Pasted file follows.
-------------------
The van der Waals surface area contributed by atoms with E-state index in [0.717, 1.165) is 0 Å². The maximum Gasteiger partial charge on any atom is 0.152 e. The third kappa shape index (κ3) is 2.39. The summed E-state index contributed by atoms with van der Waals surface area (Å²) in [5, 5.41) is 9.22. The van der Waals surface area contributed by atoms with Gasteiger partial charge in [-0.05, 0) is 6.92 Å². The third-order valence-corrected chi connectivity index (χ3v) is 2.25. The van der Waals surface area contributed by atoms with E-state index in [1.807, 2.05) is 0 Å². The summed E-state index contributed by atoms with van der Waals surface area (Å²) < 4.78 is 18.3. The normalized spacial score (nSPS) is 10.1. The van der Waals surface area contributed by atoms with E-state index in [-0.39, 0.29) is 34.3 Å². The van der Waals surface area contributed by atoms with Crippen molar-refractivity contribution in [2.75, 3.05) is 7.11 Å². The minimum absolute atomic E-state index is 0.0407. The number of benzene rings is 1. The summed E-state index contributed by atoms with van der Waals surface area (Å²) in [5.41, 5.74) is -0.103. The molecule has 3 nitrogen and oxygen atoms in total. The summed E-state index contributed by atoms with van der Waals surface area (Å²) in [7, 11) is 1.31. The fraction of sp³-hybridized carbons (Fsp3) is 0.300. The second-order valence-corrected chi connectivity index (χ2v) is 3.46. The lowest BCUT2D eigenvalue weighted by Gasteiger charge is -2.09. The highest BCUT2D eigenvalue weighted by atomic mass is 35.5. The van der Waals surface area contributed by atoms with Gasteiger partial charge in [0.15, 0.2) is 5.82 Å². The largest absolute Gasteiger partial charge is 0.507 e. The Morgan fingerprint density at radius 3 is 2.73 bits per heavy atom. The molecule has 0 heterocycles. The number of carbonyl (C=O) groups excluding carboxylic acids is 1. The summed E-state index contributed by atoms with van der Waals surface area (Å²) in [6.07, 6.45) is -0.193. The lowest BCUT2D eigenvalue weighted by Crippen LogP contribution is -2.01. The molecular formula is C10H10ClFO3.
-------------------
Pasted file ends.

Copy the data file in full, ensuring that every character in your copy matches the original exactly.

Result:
The van der Waals surface area contributed by atoms with E-state index in [0.717, 1.165) is 0 Å². The maximum Gasteiger partial charge on any atom is 0.152 e. The third kappa shape index (κ3) is 2.39. The summed E-state index contributed by atoms with van der Waals surface area (Å²) in [5, 5.41) is 9.22. The van der Waals surface area contributed by atoms with Gasteiger partial charge in [-0.05, 0) is 6.92 Å². The third-order valence-corrected chi connectivity index (χ3v) is 2.25. The van der Waals surface area contributed by atoms with E-state index in [1.807, 2.05) is 0 Å². The summed E-state index contributed by atoms with van der Waals surface area (Å²) < 4.78 is 18.3. The normalized spacial score (nSPS) is 10.1. The van der Waals surface area contributed by atoms with E-state index in [-0.39, 0.29) is 34.3 Å². The van der Waals surface area contributed by atoms with Crippen molar-refractivity contribution in [2.75, 3.05) is 7.11 Å². The minimum absolute atomic E-state index is 0.0407. The number of benzene rings is 1. The summed E-state index contributed by atoms with van der Waals surface area (Å²) in [5.41, 5.74) is -0.103. The molecule has 3 nitrogen and oxygen atoms in total. The summed E-state index contributed by atoms with van der Waals surface area (Å²) in [7, 11) is 1.31. The fraction of sp³-hybridized carbons (Fsp3) is 0.300. The second-order valence-corrected chi connectivity index (χ2v) is 3.46. The lowest BCUT2D eigenvalue weighted by Gasteiger charge is -2.09. The highest BCUT2D eigenvalue weighted by atomic mass is 35.5. The van der Waals surface area contributed by atoms with Gasteiger partial charge in [0.15, 0.2) is 5.82 Å². The largest absolute Gasteiger partial charge is 0.507 e. The Morgan fingerprint density at radius 3 is 2.73 bits per heavy atom. The molecule has 0 heterocycles. The number of carbonyl (C=O) groups excluding carboxylic acids is 1. The summed E-state index contributed by atoms with van der Waals surface area (Å²) in [6.07, 6.45) is -0.193. The lowest BCUT2D eigenvalue weighted by Crippen LogP contribution is -2.01. The molecular formula is C10H10ClFO3.